Intimate partner abuse is a fact of life in too many homes.  The statistics are staggering.  Domestic violence hotlines nationwide receive more than 20,000 calls on a typical day.  Intimate partner violence accounts for 15% of all violent crime and one in three female murder victims are killed by intimate partners. The cost of domestic violence to the U.S. economy is between $5.8 and $12.6 billion each year.  (Stats provided by the National Coalition Against Domestic Violence).  In Ohio, between July 1, 2017 and June 30, 2018, there were ninety-one domestic-violence related fatalities.   In 22 percent of those cases, children were involved at the scene and in more than 46 percent of the cases, the victim had ended or was in the process of ending the relationship.  (Ohio stats provided by the Ohio Domestic Violence Network.)

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T.H.U.G. L.I.F.E: Tupac’s Message Manifested Through a Fictitious Reality of America in 2018

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Khalil and Starr in The Hate U Give. Image from 20th Century Fox

The Hate U G[a]ve Little Infants F**ks Everybody, meaning What you feed us as seeds grows and blows up in your face”

– Tupac Shakurpac.jpg

The Hate U Give is a powerful, must-see-drama/thriller. While the film is heart-wrenching, its message leaves its viewers with much optimism. The film was inspired by a phrase coined by the late, iconic rapper Tupac Shakur: “T.H.U.G. L.I.F.E.” Throughout his 25-year life, Tupac revolutionized the music industry with hits like “Dear Mama,” “Keep Ya Head Up,” “Changes,” and dozens more that would inspire generations to come. ‘Pac also used his platform to shed light on how racism was the catalyst for social and political issues facing the Black community, such as poverty and police brutality. These are constant themes present in The Hate U Give.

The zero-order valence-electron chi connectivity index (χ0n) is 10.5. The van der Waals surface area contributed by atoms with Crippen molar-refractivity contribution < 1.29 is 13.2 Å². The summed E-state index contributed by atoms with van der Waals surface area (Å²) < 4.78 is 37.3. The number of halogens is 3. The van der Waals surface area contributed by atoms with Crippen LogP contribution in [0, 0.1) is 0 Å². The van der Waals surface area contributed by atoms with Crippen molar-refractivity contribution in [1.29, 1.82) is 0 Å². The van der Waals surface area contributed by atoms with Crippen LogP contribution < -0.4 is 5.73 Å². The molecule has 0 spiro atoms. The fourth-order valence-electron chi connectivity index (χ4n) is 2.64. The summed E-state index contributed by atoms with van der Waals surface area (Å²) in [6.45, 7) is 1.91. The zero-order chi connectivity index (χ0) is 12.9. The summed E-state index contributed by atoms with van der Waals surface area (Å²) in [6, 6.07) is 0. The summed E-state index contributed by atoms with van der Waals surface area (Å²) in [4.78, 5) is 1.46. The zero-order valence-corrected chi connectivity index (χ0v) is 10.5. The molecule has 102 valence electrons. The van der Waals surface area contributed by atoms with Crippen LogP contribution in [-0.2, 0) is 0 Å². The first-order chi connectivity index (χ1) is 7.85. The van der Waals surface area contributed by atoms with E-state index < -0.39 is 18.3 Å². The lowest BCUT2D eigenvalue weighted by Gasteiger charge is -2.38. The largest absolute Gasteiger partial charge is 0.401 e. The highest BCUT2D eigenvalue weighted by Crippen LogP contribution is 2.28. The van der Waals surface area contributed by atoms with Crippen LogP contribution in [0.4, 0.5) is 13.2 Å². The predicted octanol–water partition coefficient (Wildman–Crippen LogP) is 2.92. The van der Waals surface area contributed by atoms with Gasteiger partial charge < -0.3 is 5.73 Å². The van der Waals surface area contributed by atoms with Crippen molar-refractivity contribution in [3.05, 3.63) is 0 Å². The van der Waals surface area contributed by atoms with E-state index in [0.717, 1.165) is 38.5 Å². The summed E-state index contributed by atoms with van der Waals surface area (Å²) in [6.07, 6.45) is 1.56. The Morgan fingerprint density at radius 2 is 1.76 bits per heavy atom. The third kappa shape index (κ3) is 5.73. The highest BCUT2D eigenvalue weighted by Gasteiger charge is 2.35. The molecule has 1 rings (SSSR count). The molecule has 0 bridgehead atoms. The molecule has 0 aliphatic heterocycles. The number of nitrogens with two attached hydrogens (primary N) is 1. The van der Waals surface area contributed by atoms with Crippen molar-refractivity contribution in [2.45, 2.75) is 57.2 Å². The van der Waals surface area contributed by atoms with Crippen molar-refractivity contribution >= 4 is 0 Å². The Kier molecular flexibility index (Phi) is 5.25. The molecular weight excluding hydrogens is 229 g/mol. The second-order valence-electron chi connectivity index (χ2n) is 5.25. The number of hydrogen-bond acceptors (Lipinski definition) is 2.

In The Hate U Give, director George Tillman, Jr. highlights one of American society’s most sensitive topics: racism. Particularly, it examines racism manifested through police brutality, microaggressions, implicit bias, and cultural appropriation. The plot emanates from the shooting death of an unarmed Black teen, Khalil, at the hands of a white policer officer. Starr Carter, the main character in the movie and Khalil’s lifelong best friend, witnesses the shooting.

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Issue One: Light At The End of the Tunnel or a Risky Gamble?

Everyone agrees that we need to fight drug addiction in Ohio. The Cincinnati area has had some of the highest opioid overdoses and deaths in the country. There aren’t many local families that haven’t been touched by the opioid crisis in some manner, my own family included.On the ballot in 2018 in Ohio, there is a proposed amendment to the Ohio Constitution that would reduce the crime of possession of personal amounts of illegal substances to misdemeanors not resulting in jail terms. Additionally, the amendment would make it harder to incarcerate drug users on probation or parole for failing drug tests. This proposed amendment on the ballot is known as Issue One, and it has strong proponents and opponents.